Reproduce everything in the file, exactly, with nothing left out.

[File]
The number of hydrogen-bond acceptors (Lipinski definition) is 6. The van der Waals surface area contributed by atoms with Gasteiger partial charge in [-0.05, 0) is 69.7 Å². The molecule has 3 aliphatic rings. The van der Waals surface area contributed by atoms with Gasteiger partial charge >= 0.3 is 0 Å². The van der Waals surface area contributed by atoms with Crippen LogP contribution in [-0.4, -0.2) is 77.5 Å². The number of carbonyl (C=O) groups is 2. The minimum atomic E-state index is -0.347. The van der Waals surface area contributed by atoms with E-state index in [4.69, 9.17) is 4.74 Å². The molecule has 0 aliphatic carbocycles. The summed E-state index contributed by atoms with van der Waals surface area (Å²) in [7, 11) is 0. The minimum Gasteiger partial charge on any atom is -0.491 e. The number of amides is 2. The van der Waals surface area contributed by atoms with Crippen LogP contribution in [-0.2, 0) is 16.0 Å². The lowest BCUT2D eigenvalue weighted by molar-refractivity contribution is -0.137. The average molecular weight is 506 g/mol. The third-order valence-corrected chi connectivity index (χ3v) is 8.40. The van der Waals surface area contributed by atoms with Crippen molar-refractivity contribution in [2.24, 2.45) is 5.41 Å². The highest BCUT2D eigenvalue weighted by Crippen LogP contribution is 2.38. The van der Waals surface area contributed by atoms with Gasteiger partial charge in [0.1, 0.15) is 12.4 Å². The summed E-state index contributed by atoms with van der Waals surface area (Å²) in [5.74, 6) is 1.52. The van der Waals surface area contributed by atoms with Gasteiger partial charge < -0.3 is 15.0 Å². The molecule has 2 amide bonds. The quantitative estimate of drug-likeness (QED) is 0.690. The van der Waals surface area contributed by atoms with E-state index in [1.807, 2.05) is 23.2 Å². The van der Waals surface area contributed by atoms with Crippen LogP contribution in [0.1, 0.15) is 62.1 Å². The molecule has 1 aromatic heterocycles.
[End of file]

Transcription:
The number of hydrogen-bond acceptors (Lipinski definition) is 6. The van der Waals surface area contributed by atoms with Gasteiger partial charge in [-0.05, 0) is 69.7 Å². The molecule has 3 aliphatic rings. The van der Waals surface area contributed by atoms with Gasteiger partial charge >= 0.3 is 0 Å². The van der Waals surface area contributed by atoms with Crippen LogP contribution in [-0.4, -0.2) is 77.5 Å². The number of carbonyl (C=O) groups is 2. The minimum atomic E-state index is -0.347. The van der Waals surface area contributed by atoms with E-state index in [4.69, 9.17) is 4.74 Å². The molecule has 0 aliphatic carbocycles. The summed E-state index contributed by atoms with van der Waals surface area (Å²) in [7, 11) is 0. The minimum Gasteiger partial charge on any atom is -0.491 e. The number of amides is 2. The van der Waals surface area contributed by atoms with Crippen LogP contribution in [-0.2, 0) is 16.0 Å². The lowest BCUT2D eigenvalue weighted by molar-refractivity contribution is -0.137. The average molecular weight is 506 g/mol. The third-order valence-corrected chi connectivity index (χ3v) is 8.40. The van der Waals surface area contributed by atoms with Crippen molar-refractivity contribution in [2.24, 2.45) is 5.41 Å². The highest BCUT2D eigenvalue weighted by Crippen LogP contribution is 2.38. The van der Waals surface area contributed by atoms with Gasteiger partial charge in [0.1, 0.15) is 12.4 Å². The summed E-state index contributed by atoms with van der Waals surface area (Å²) in [5.74, 6) is 1.52. The van der Waals surface area contributed by atoms with Gasteiger partial charge < -0.3 is 15.0 Å². The molecule has 2 amide bonds. The quantitative estimate of drug-likeness (QED) is 0.690. The van der Waals surface area contributed by atoms with E-state index in [1.807, 2.05) is 23.2 Å². The van der Waals surface area contributed by atoms with Crippen LogP contribution in [0.1, 0.15) is 62.1 Å². The molecule has 1 aromatic heterocycles.